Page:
Pandemic pullback: Putting financial market changes into perspective

Pandemic pullback: Putting financial market changes into perspective | Insurance Business

Pandemic pullback: Putting financial market changes into perspective

By Scott Studley, Principal, JDIMI Consulting 

The economic fallout from COVID-19 has been devastating, driving volatility in financial markets to hit record levels not seen since the Great Depression. It took only 22 days for the S&P 500 stock market index to sell off 30%. During this pandemic, 45% of investors were moving towards more conservative investments, with only a shy 21% taking advantage of the downturn to invest more aggressively. Already, the outlook today is different from this year’s first quarters, with markets having bounced back to pre-COVID highs and positive tweaks to forecasts into 2021. This is why it’s important to look at the financial markets from a historical perspective for guidance – and fortitude – during the current pandemic.

Looking back to 2007, we had a strong bull market before the crash started. Then the market fell off at about a 49% rate—and a lot of investors made mistakes during this time by panic selling. While it took five years for the market to get back to its high, it also created a lot of opportunity for investors to stay and make money during the recovery. In 2009, the market bottomed out, and what followed was one of the longest and strongest bull-market runs in history, lasting over 10 years.

However, the pandemic is not yet over and with second waves predicted, some people may still be asking themselves whether they should take out some or all of their assets. The reality is that it’s impossible to time the market and the health scare needs to settle before we get a clearer picture of the markets and what companies will come out the strongest. The first step would be to revisit your investor risk profile questionnaire and understand your investor style, patterns and any changes to risk tolerance. Risk tolerance tends to go down when the market looks bad but goes back up once it improves. Working with a Navacord Consultant can help you avoid emotional investment behaviour and deal more effectively with the current market situation.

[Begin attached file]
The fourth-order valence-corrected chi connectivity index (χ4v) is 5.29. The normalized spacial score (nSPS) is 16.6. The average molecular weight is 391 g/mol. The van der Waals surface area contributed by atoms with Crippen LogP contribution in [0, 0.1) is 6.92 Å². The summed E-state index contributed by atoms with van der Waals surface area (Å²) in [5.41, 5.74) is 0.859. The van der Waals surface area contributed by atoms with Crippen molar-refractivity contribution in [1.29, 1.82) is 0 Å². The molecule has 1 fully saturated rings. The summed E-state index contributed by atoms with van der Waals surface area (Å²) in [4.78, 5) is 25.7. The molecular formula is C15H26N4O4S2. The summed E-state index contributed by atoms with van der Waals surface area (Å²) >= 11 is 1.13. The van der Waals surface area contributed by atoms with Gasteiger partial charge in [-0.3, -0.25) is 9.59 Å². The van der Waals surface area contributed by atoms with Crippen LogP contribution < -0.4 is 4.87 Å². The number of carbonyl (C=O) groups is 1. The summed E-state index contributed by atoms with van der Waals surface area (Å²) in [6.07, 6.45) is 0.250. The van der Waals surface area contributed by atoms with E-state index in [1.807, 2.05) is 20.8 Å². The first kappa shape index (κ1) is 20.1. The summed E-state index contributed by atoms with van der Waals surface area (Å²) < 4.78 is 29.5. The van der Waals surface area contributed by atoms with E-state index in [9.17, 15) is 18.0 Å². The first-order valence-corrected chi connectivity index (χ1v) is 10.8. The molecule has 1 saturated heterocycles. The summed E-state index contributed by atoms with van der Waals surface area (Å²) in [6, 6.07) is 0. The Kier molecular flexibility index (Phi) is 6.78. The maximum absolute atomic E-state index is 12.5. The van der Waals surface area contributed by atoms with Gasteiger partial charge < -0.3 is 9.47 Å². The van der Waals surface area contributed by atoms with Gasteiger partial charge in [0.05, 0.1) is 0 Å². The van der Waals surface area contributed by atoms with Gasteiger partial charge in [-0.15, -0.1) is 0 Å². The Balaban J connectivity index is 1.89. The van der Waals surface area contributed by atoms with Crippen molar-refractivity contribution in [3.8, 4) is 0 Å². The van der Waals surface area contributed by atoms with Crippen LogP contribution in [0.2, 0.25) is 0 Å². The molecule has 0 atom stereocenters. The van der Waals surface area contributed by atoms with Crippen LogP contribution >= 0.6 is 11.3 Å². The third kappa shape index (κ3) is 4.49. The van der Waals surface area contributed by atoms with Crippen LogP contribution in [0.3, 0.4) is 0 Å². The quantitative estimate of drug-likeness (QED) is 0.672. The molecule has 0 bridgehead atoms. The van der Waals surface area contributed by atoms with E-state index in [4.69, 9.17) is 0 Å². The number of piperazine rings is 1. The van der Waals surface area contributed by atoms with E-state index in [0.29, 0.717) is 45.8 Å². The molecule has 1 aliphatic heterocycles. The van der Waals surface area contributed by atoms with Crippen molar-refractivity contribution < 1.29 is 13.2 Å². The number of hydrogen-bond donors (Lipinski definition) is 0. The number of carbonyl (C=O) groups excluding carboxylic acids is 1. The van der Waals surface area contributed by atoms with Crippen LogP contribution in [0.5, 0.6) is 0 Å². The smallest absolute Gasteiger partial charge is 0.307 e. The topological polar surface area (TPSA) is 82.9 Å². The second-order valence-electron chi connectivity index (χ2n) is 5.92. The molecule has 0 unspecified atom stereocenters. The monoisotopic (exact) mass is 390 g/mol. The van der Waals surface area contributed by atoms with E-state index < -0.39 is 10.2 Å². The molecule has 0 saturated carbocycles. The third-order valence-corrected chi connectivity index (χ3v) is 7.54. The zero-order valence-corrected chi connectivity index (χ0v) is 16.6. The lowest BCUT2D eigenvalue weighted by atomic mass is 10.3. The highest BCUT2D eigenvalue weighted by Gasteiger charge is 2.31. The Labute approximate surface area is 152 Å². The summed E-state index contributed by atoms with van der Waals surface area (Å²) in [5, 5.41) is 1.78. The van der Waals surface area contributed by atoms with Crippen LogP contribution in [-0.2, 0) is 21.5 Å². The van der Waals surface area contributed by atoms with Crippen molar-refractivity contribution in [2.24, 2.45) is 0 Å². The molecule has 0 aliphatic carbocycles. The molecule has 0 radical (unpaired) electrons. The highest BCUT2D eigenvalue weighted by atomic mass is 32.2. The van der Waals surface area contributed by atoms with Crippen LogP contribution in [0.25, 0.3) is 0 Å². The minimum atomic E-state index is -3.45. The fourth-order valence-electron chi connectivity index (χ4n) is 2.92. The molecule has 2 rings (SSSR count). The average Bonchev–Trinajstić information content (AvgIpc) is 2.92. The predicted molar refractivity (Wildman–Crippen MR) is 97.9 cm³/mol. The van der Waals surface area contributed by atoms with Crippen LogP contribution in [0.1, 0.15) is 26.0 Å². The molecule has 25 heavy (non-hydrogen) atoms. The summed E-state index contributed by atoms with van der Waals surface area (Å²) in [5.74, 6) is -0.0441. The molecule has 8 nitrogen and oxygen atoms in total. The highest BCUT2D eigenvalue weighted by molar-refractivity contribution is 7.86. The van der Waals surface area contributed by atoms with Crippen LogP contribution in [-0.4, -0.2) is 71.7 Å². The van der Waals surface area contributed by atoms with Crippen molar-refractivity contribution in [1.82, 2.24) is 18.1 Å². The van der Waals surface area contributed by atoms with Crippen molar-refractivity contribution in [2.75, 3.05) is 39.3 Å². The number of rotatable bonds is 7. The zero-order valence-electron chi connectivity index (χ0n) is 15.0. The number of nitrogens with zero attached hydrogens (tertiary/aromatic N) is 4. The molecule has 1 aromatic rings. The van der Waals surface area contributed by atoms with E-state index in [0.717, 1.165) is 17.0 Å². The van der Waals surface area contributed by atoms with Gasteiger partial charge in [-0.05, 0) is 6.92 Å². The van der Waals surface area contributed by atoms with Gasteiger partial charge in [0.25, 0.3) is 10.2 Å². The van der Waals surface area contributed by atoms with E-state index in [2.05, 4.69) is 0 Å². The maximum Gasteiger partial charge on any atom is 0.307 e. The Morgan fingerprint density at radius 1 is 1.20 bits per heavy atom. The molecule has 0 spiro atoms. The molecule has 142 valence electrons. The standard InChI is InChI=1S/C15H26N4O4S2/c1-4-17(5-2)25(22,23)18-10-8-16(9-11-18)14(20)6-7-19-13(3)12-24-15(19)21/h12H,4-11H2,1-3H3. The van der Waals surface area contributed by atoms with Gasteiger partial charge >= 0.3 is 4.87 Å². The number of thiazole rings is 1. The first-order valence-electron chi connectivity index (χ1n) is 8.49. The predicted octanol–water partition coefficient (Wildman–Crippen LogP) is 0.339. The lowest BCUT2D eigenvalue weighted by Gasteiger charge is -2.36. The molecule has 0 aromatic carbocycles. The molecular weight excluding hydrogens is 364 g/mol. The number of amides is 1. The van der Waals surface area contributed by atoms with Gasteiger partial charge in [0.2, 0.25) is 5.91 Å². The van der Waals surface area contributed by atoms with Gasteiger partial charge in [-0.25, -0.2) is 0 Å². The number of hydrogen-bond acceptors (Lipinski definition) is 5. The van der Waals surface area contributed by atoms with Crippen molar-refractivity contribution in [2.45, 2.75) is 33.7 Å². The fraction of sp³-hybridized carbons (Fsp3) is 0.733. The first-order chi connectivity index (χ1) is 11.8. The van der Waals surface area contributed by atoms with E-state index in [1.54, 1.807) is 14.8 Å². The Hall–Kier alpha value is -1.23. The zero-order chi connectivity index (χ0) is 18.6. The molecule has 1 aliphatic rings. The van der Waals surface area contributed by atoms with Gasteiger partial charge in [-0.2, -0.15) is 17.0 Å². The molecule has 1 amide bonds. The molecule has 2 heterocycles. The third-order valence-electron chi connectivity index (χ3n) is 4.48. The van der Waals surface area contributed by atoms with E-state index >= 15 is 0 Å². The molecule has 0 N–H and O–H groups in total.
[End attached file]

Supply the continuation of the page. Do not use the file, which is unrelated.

Below are some additional tips for managing investment behaviour:

  • Don’t adapt a hindsight bias—we are giving ourselves too much credit, we don’t remember our mistakes as much as we remember our successes.
  • Don’t simply listen to financial forecasts and agree with people—they may not share the same risk tolerances or financial path.
  • Track your own forecasts and keep a diary of your investments.
  • Moving forward, try to think about what stocks will go up and develop a plan with your advisor.
  • Make sure that your risk tolerance is commensurate with your portfolio and revaluate it regularly.

We can gain important perspective on financial markets by looking at historical precedence to determine the current situation, and where we might be in the future, in order to make sound investment decisions. 

Scott Studley, Principal of JDIMI Consulting, a Navacord Broker Partner, is considered to be one of the finest advisors in the financial services marketplace and is a highly sought-after authority in the corporate retirement marketplace. Scott also leads a team of fully accredited Investment Advisors who specialize in Group Retirement, Pension Planning and Financial Planning. He can be reached at